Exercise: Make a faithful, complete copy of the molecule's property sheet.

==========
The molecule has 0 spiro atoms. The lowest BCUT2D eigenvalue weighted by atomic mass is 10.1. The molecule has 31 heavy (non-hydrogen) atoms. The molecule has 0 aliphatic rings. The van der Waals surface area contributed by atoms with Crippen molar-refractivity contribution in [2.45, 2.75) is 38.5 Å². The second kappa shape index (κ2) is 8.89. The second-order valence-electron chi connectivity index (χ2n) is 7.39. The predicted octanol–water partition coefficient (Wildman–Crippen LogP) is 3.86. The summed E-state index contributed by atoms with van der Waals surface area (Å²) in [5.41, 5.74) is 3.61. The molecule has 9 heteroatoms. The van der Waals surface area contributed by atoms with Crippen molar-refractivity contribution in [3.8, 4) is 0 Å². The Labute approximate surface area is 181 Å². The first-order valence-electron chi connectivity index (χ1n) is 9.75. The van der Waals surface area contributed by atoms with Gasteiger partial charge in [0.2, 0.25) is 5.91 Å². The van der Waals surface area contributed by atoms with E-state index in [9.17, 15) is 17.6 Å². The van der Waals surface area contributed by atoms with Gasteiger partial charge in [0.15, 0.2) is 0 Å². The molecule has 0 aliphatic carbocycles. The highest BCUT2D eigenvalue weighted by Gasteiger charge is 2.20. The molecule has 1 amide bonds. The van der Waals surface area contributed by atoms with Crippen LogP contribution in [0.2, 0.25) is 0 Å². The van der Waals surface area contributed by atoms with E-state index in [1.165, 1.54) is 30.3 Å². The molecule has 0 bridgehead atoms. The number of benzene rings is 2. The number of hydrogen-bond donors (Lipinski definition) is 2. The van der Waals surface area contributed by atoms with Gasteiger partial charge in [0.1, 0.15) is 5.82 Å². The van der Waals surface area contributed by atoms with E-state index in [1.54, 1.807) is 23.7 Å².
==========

The molecule has 0 spiro atoms. The lowest BCUT2D eigenvalue weighted by atomic mass is 10.1. The molecule has 31 heavy (non-hydrogen) atoms. The molecule has 0 aliphatic rings. The van der Waals surface area contributed by atoms with Crippen molar-refractivity contribution in [2.45, 2.75) is 38.5 Å². The second kappa shape index (κ2) is 8.89. The second-order valence-electron chi connectivity index (χ2n) is 7.39. The predicted octanol–water partition coefficient (Wildman–Crippen LogP) is 3.86. The summed E-state index contributed by atoms with van der Waals surface area (Å²) in [5.41, 5.74) is 3.61. The molecule has 9 heteroatoms. The van der Waals surface area contributed by atoms with Crippen molar-refractivity contribution in [3.8, 4) is 0 Å². The Labute approximate surface area is 181 Å². The first-order valence-electron chi connectivity index (χ1n) is 9.75. The van der Waals surface area contributed by atoms with Gasteiger partial charge in [0.2, 0.25) is 5.91 Å². The van der Waals surface area contributed by atoms with E-state index in [9.17, 15) is 17.6 Å². The van der Waals surface area contributed by atoms with Gasteiger partial charge in [0.15, 0.2) is 0 Å². The molecule has 0 aliphatic carbocycles. The highest BCUT2D eigenvalue weighted by Gasteiger charge is 2.20. The molecule has 1 amide bonds. The van der Waals surface area contributed by atoms with Crippen LogP contribution in [0.2, 0.25) is 0 Å². The van der Waals surface area contributed by atoms with E-state index in [1.165, 1.54) is 30.3 Å². The molecule has 0 bridgehead atoms. The number of benzene rings is 2. The number of hydrogen-bond donors (Lipinski definition) is 2. The van der Waals surface area contributed by atoms with Gasteiger partial charge in [0.1, 0.15) is 5.82 Å². The van der Waals surface area contributed by atoms with E-state index in [1.54, 1.807) is 23.7 Å².